Now that the elections are over, state budget deadlines are rapidly approaching. Comptroller Thomas DiNapoli has released a largely positive budget outlook for the new year, though he warns of some uncertainties.

Under reforms adopted a few years ago, state officials including the  comptroller, are required to start the budget process, which ends in late March, even earlier.

DiNapoli is out with his report, and he says the state budget is largely in balance.

Ryan Delaney / WRVO

More than a quarter of all property in New York state is off the tax rolls, according to figures compiled by the state comptroller, who said it's a burden on local finances.

The 27 percent of un-taxed land in the state adds up to $680 billion in property value not being collected on, which is mostly concentrated in urban areas. The city with the most property off-limits is Rensselaer, with 65 percent.

A report by the state’s comptroller finds that the dysfunction in Washington may take a bite out of Wall Street profits for the remainder of this year.

The analysis by New York state Comptroller Tom DiNapoli finds the recent gridlock in Congress, higher interest rates, and the JP Morgan $13 billion settlement over bad mortgages is contributing to lower earnings and profits for New York’s financial industry.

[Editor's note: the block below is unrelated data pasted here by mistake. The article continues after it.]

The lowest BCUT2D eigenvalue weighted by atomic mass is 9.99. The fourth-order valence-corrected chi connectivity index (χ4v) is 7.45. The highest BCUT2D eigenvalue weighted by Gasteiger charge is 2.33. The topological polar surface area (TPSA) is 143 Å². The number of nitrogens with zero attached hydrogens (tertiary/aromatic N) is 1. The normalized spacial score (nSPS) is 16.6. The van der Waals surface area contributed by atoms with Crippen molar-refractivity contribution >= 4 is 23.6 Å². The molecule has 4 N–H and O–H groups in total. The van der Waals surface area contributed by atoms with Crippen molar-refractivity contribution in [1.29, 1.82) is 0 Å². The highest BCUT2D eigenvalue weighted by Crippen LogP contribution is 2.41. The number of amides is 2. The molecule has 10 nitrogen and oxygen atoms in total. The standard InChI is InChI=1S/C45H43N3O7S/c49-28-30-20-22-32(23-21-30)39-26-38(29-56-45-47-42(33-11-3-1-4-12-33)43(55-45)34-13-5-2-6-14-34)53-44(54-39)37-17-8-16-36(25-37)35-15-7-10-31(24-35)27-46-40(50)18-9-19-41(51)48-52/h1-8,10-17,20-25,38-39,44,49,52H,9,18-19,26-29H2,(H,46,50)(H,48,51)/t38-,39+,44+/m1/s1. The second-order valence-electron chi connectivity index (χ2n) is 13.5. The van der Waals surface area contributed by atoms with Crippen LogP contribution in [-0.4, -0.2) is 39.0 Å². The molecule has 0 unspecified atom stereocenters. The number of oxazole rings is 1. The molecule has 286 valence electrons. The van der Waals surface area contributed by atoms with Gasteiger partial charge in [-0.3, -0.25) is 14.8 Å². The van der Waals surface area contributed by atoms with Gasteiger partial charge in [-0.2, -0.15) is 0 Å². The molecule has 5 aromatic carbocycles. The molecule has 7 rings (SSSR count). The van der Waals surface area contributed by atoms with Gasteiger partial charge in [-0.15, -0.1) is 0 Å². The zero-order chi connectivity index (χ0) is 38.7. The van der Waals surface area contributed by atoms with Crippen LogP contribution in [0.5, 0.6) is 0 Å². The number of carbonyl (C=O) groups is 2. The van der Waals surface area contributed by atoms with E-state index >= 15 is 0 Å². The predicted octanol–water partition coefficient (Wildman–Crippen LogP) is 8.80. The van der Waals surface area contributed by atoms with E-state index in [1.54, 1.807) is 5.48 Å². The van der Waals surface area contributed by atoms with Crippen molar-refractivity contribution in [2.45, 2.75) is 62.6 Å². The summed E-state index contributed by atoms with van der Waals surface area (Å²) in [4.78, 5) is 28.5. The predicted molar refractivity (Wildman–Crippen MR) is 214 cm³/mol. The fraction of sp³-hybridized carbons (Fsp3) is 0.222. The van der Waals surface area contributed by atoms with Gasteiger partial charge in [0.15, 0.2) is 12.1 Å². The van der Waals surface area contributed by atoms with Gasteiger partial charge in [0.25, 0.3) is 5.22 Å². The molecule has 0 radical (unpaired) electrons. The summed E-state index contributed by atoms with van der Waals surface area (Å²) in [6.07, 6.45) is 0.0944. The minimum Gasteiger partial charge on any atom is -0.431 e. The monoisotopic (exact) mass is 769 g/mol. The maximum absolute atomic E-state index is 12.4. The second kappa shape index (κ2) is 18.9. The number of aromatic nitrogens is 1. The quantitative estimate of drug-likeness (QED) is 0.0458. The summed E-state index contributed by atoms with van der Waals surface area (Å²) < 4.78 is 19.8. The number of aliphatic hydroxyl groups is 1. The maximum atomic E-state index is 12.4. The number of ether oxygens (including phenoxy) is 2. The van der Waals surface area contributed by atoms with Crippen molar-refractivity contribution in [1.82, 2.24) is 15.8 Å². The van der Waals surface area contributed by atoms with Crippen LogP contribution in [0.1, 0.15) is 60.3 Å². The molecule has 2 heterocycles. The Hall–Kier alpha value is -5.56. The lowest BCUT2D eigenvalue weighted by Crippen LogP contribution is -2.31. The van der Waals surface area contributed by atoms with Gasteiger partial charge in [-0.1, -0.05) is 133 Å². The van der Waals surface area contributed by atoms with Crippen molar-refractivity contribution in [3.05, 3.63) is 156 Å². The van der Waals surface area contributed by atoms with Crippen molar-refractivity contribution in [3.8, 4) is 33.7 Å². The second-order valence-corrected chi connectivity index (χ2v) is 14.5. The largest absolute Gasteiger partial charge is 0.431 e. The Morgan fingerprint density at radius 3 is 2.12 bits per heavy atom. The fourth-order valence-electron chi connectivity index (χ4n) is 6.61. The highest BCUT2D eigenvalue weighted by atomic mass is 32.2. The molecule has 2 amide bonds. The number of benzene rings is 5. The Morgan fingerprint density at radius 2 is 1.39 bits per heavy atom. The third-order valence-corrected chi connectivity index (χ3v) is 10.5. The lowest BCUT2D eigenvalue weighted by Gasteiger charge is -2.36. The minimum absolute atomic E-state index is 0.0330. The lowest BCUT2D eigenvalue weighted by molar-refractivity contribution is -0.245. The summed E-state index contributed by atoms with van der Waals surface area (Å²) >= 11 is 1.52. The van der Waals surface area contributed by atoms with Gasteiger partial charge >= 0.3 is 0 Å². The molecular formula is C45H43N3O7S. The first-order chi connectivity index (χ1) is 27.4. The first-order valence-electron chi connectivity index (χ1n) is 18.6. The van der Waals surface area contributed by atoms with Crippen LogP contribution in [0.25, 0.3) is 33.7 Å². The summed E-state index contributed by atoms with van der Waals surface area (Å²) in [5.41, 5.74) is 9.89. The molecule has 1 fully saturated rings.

The state comptroller says he’s looking for more start up companies and entrepreneurs to invest in, as part of a partnership between the state’s pension fund and private equity managers.

Ellen Abbott / WRVO file photo

The New York state comptroller's office this week comes out with some numbers of great interest to local governments. Pension rates are one of the reasons many local governments, including the city of Syracuse, say they are in financial peril.

The city of Detroit’s declaration of bankruptcy has left some in New York wondering whether any upstate cities will be next. State officials say they are trying to help with financial planning guidance, but local governments say more needs to be done.

State Comptroller Tom DiNapoli has created a fiscal stress monitoring system that measures the financial health of New York’s local governments. A preliminary report found two dozen cities, counties and villages are moderately to severely fiscally stressed.

DiNapoli say he hopes they can avoid the fate of Detroit.

State Comptroller Thomas DiNapoli says he thinks he can work with Eliot Spitzer, should the former governor win the post of New York City comptroller, even though he is supporting his opponent in the contest.

DiNapoli says his endorsement of former Assemblyman and Manhattan Borough President Scott Stringer still stands.

“I can work with just about anybody,” DiNapoli said.

Though he qualified that assessment, saying he’ll have to see “how that plays out.”

Comptroller Tom DiNapoli is trying to use the power of the pension fund to increase equal rights for same sex married couples, and has written a letter to President Obama.

DiNapoli is asking Obama to add a “place of celebration” clause to federal government rules and regulations that define benefits for married couples. He says that way, if one member of the couple works for a federal government agency or program, same sex marriages performed in New York and other states where it is legal could be recognized in states that do not allow gay marriages.